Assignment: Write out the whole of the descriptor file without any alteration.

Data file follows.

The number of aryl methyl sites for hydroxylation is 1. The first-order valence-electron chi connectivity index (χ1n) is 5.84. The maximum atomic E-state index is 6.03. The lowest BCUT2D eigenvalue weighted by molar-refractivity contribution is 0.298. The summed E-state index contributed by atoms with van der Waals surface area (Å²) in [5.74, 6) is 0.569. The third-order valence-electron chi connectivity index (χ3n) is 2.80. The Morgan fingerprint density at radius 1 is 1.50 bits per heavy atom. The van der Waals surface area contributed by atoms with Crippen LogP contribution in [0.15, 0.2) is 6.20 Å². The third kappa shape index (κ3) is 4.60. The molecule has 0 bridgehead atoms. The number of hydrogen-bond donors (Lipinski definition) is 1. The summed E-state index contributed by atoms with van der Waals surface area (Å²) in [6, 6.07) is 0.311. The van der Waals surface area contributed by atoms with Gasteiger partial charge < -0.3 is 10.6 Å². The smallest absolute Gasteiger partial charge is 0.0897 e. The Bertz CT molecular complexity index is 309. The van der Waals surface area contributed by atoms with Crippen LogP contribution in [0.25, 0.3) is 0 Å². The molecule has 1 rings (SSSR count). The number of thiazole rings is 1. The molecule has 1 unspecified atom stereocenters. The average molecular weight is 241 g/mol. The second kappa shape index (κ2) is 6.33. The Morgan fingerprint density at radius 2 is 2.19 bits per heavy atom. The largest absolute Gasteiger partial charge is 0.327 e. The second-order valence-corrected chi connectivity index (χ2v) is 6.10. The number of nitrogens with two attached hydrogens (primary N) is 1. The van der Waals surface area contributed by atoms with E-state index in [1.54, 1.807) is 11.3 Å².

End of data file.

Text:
The number of aryl methyl sites for hydroxylation is 1. The first-order valence-electron chi connectivity index (χ1n) is 5.84. The maximum atomic E-state index is 6.03. The lowest BCUT2D eigenvalue weighted by molar-refractivity contribution is 0.298. The summed E-state index contributed by atoms with van der Waals surface area (Å²) in [5.74, 6) is 0.569. The third-order valence-electron chi connectivity index (χ3n) is 2.80. The Morgan fingerprint density at radius 1 is 1.50 bits per heavy atom. The van der Waals surface area contributed by atoms with Crippen LogP contribution in [0.15, 0.2) is 6.20 Å². The third kappa shape index (κ3) is 4.60. The molecule has 0 bridgehead atoms. The number of hydrogen-bond donors (Lipinski definition) is 1. The summed E-state index contributed by atoms with van der Waals surface area (Å²) in [6, 6.07) is 0.311. The van der Waals surface area contributed by atoms with Gasteiger partial charge < -0.3 is 10.6 Å². The smallest absolute Gasteiger partial charge is 0.0897 e. The Bertz CT molecular complexity index is 309. The van der Waals surface area contributed by atoms with Crippen LogP contribution in [0.25, 0.3) is 0 Å². The molecule has 1 rings (SSSR count). The number of thiazole rings is 1. The molecule has 1 unspecified atom stereocenters. The average molecular weight is 241 g/mol. The second kappa shape index (κ2) is 6.33. The Morgan fingerprint density at radius 2 is 2.19 bits per heavy atom. The largest absolute Gasteiger partial charge is 0.327 e. The second-order valence-corrected chi connectivity index (χ2v) is 6.10. The number of nitrogens with two attached hydrogens (primary N) is 1. The van der Waals surface area contributed by atoms with E-state index in [1.54, 1.807) is 11.3 Å².